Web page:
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Ludwig Mies van der Rohe (1886-1969) was one of the founding fathers of modern architecture. The creator of the Barcelona Pavilion (1929), the Farnsworth House in Plano, Illinois (1945-1951) and the Seagram Building in New York (1954-1958), Mies was one of the founders of a new architectural style. Well known for his motto less is more, he sought a kind of refined purity in architectural expression that was not seen in the reduced vocabulary of other Bauhaus members. His goal was not simply building for those of modest income but building economically in terms of sustainability, both in a technical and aesthetical way; the use of industrial materials such as steel and glass were the foundation of this approach. Though the extreme reduction of form and material in his work garnered some criticism, over the years many have tried - mostly unsuccessfully - to copy his original and elegant style. This book explores more than 20 of his projects between 1906 and 1967, from his early work around Berlin to his most important American buildings.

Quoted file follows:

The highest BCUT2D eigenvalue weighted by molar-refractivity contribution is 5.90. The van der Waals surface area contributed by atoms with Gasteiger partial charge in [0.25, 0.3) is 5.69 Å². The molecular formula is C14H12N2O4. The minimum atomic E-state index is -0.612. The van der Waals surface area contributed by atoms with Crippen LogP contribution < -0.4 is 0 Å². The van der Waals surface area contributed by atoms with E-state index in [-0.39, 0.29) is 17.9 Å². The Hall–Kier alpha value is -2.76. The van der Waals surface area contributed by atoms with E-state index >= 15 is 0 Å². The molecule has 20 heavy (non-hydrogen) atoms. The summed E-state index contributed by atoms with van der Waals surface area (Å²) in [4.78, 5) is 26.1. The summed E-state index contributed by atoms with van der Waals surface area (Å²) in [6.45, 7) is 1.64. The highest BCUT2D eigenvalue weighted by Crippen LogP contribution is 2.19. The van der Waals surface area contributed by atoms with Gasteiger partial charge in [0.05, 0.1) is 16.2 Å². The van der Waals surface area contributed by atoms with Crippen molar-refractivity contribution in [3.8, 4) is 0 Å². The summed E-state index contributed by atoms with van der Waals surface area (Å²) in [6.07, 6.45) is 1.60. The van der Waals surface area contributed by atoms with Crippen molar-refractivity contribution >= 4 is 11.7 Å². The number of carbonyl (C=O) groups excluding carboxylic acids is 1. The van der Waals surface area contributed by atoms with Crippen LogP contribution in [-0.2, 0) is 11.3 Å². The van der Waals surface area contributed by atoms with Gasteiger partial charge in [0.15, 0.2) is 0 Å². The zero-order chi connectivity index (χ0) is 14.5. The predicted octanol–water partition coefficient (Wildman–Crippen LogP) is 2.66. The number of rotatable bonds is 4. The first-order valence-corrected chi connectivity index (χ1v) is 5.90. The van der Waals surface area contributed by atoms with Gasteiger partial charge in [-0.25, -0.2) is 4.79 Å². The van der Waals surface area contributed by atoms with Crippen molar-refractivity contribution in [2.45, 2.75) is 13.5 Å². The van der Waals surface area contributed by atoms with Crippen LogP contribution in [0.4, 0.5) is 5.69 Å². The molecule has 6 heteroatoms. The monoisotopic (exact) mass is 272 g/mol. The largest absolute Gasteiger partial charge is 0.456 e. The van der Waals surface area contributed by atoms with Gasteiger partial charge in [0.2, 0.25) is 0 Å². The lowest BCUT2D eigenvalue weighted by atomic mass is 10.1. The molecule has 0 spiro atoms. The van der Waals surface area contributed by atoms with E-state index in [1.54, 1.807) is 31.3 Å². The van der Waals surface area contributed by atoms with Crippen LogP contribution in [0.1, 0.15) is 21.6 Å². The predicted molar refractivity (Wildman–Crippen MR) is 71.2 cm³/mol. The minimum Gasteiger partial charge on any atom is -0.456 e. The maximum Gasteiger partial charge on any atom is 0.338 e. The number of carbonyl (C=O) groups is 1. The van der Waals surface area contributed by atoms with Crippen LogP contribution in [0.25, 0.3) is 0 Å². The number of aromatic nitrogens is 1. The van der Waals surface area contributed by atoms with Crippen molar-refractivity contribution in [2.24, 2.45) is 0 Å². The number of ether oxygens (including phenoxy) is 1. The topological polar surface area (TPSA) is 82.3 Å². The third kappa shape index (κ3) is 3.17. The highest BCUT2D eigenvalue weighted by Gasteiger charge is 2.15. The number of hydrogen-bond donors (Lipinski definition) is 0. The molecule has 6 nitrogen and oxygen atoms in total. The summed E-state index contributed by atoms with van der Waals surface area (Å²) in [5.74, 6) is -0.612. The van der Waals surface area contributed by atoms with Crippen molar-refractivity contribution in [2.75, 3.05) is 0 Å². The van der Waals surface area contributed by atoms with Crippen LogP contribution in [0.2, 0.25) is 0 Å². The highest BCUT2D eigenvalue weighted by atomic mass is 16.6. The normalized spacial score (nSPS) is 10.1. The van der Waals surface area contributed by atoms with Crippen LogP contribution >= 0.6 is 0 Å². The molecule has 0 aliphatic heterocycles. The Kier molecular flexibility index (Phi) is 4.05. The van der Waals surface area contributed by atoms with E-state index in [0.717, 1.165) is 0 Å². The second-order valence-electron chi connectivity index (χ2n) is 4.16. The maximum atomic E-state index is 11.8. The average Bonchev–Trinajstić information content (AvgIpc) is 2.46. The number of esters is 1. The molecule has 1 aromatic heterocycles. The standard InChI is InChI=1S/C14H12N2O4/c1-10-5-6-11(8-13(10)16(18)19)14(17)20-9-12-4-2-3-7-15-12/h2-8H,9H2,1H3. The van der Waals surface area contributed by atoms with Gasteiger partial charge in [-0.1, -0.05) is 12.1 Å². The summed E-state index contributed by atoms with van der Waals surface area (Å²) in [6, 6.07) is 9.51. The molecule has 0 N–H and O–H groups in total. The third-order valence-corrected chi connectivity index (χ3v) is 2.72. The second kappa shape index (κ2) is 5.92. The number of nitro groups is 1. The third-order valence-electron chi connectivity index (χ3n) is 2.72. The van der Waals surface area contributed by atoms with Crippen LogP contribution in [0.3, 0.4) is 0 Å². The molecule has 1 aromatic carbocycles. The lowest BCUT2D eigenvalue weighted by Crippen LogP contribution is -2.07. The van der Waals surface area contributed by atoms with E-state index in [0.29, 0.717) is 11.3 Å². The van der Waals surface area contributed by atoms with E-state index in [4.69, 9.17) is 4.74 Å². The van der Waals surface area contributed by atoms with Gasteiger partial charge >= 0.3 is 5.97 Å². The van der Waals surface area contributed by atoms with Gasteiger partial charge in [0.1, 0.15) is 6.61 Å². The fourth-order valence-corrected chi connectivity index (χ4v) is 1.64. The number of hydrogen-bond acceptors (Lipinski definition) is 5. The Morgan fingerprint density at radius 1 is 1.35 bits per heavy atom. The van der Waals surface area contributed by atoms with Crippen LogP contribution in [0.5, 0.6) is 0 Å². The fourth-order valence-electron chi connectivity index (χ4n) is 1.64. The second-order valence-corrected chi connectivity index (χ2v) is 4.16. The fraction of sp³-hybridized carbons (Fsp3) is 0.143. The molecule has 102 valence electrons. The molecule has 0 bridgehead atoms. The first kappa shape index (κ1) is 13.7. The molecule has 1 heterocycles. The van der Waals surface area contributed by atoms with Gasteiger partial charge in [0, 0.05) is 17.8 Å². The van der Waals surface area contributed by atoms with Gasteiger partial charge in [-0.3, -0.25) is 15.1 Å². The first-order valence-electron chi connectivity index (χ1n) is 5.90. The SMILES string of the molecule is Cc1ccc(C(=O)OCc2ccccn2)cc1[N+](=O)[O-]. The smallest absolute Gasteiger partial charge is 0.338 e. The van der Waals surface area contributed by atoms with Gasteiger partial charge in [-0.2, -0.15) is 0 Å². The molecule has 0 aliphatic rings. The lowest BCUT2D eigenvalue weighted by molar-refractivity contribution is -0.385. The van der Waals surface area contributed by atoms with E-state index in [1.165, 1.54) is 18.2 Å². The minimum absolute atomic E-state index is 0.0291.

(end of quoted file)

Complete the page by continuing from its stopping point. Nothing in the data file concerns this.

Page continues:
Claire Zimmerman worked on the 2001 Museum of Modern Art exhibition Mies in Berlin. In addition to authoring a number of essays for that exhibition's catalog, she has published on Ludwig Mies van der Rohe and connections between modern architecture and new media practice. A doctoral candidate at the City University of New York Graduate Center, she holds a masters in architecture from Harvard University and a BA from the University of Pennsylvania. She has taught at Yale University, Barnard College, and Florida A&M University.